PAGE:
Members of the Society are presumably primarily interested in manufacturing, distributing and using fertilisers, and the fact that they have to use for these purposes engineering equipment is a necessary nuisance. Naturally the equipment costs money, breaks down, requires maintenance and forces people to think about these problems, but these are secondary to the main job, and I think it would therefore be better for me not to go into technical details but try and deal with my subject in the most general terms possible.
Metals, alloys and concrete have been the engineer’s standard materials for many years and it is only comparatively recently that plastics and some other non-metallic materials have started being used on an appreciable scale. As a consequence a great deal is known about metals, and through experience people have learned how to design and fabricate acceptable equipment in metals by avoiding well-known pitfalls. Discussing these materials in general terms is therefore not worthwhile, and going into the technological details which have novelty is not suitable for an audience with diverse interests. By contrast, experience and knowledge about plastics is not widespread, and it is possible to review certain aspects of the subject superficially and nevertheless say something worthwhile. This is particularly so at this point in time because during the next five or ten years members of the Society will find a gradual increase in the use of plastics in their equipment and they may like to know what is in store.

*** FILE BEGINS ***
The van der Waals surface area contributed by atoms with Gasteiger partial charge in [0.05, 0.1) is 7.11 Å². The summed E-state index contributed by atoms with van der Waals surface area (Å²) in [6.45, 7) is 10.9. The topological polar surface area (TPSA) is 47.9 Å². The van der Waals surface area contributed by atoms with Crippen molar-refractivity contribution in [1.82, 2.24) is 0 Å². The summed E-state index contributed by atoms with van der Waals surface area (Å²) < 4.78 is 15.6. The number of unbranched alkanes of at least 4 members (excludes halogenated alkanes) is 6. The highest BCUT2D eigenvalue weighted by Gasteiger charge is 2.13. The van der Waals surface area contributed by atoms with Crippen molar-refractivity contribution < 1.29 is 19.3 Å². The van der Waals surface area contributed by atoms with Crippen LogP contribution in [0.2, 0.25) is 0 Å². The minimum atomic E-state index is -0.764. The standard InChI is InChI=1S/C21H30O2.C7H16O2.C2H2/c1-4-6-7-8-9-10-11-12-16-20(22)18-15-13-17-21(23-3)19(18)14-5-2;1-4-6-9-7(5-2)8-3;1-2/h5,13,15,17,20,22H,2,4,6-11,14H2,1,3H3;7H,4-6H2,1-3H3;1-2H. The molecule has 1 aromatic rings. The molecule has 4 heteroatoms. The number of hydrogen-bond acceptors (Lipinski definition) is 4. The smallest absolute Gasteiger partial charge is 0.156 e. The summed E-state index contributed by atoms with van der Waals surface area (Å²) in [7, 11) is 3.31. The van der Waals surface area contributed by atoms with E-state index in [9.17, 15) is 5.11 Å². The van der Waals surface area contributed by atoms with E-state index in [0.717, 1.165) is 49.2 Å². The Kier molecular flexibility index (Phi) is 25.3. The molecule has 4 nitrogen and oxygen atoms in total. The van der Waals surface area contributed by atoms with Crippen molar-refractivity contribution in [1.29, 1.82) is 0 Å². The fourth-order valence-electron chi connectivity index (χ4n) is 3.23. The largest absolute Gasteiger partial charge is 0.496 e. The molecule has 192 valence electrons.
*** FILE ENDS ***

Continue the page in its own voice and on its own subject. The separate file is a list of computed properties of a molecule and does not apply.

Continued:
Bearing in mind that our interests in the equipment is not a primary interest, let us first agree in what we are interested. First, we are interested in the equipment doing its functional job, but having achieved this we are interested in comparing the available alternative pieces of equipment in terms of capital and running costs, including durability, maintenance etc. Normally our judgement is based on a comparative scale, and we only start criticising a piece of equipment when the economics associated with using it compare unfavourably with something else. All equipment is therefore to some extent unsatisfactory unless it costs nothing, does not wear out or require repair. Thus durability and especially corrosion are always good subjects to discuss, as well as initial costs.
C Edeleanu, MA, PhD. Imperial Chemical Industries Ltd, UK.
34 Pages, 12 Plates, 3 Figures, 2 Tables.